Mission Agency Futures: The Problem
This short series will take a look at the sorts of changes that mission agencies will need to make in the future, but before getting to the specifics, we need to lay some groundwork. Yesterday’s post considered what it is that mission agencies actually do and today’s will look at why they need to change.
Today’s mission agencies emerged in a context where the west was broadly Christian and the rest of the world was not. The role of the agencies was to take the Christian message – in word and deed – to the wider world. However, things have changed.
There is no need to spend a lot of time on this, it’s an issue that has been hashed and rehashed over the years on this blog. Today, the majority of Christians are found in the southern continents, not the historic Christian heartlands of the West. This, in itself, poses an existential problem for agencies, but other issues flow out of this.
This is another topic that I’ve addressed over the years and this quote captures the issue (read more here):
First, let us recall that within the last century there has been a massive southward shift of the centre of gravity of the Christian world, so that the representative Christianlands now appear to be in Latin America, Sub-Saharan Africa, and other parts of the southern continents.This means that Third World theology is now likely to be the representative Christian theology. On present trends (and I recognize that these may not be permanent) the theology of European Christians, while important for them and their continued existence, may become a matter of specialist interest to historians
Read this post for similar thoughts.
The point of this is that not only are the majority of Christians around the world, non-western, but they also don’t think and theologise in the same way that westerners do. Mission agencies don’t just have to address a demographic issue, they also need to face up to some theological ones, too.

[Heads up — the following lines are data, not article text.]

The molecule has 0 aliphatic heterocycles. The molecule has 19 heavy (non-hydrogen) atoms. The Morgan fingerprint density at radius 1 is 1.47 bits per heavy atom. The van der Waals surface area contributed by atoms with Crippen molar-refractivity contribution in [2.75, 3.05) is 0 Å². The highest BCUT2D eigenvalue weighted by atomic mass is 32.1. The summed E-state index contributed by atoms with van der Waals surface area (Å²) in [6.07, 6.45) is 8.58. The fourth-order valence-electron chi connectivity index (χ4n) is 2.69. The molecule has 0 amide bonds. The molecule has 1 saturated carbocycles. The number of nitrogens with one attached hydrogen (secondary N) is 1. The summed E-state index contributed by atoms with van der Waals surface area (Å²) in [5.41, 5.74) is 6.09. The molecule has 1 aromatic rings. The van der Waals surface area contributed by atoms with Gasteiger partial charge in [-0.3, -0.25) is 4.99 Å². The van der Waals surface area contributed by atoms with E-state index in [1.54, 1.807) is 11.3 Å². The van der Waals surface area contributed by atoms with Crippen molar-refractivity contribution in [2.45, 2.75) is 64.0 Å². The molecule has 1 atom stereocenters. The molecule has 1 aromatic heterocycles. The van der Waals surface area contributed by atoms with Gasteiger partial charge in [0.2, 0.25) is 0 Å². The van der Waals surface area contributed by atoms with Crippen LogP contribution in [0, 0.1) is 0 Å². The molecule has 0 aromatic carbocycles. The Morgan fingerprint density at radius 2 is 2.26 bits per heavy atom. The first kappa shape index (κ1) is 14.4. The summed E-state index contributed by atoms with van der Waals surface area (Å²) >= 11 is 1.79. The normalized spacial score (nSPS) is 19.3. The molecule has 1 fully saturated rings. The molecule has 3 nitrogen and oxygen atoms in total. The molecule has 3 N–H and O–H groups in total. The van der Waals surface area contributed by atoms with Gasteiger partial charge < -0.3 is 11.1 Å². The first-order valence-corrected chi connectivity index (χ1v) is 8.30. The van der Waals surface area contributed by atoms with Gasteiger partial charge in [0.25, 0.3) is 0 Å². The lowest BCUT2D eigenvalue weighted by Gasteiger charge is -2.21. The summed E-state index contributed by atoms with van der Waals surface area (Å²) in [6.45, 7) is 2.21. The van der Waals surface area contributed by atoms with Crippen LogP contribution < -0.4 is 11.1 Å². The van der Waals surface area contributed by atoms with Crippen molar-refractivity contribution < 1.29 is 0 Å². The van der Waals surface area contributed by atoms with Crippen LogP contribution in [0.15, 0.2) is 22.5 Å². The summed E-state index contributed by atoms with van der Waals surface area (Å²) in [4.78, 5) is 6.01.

Likewise, as the church expands and broadens her base, our understanding of what constitutes mission is changing, too. This post discusses some of the issues. The missionary scholar, Andrew Walls says that the Western mission movement is in its old age, while the Korean Scholar, Moonjang Lee makes says the following:
“The modern Western missionary era has ended, and a new paradigm for global mission has not yet been devised. Although various aspects of the colonial paradigm for Christian mission have undergone revisions in order to negotiate with the changing environment in global contexts, we might say that we are still trapped in an old habit of thought and practice in Christian mission that needs radical adjustment and modification.”
Lee, M. (2016) Rethinking the nature of Christian mission: a South Korean perspective. In The State of Missiology Today: Global Innovations in Christian Witness, (Ed, Van Engen, C.E.) IVP Academic, Downers Grove, pp. 125-139.
The numbers and the innovation in the church may lie outside of the west, but the power, influence and political clout almost all lie in North America and Europe. The disparity between the affluence of the western church and mission agencies and many of those they seek to serve contrasts sharply with Paul’s experiences in the Book of Acts.
What this all boils down to, is that mission agencies find themselves in a changing world; all this is summed up in a quote from David Smith, which I have used many times on this blog:
... agencies and institutions that once did pioneering work at the cutting edges of the Christian mission have too often been left facing in the wrong direction as the battle has moved on. Click To Tweet
“… agencies and institutions that once did pioneering work at the cutting edges of the Christian mission have too often been left facing in the wrong direction as the battle has moved on. In this situation they face a stark choice: either they engage in a radical re-formation, repositioning themselves to respond to the quite new challenges of the twenty-first century, or they are doomed to rapid and rather sad decline and extinction.” (David Smith: Mission After Christendom)
The Whole Series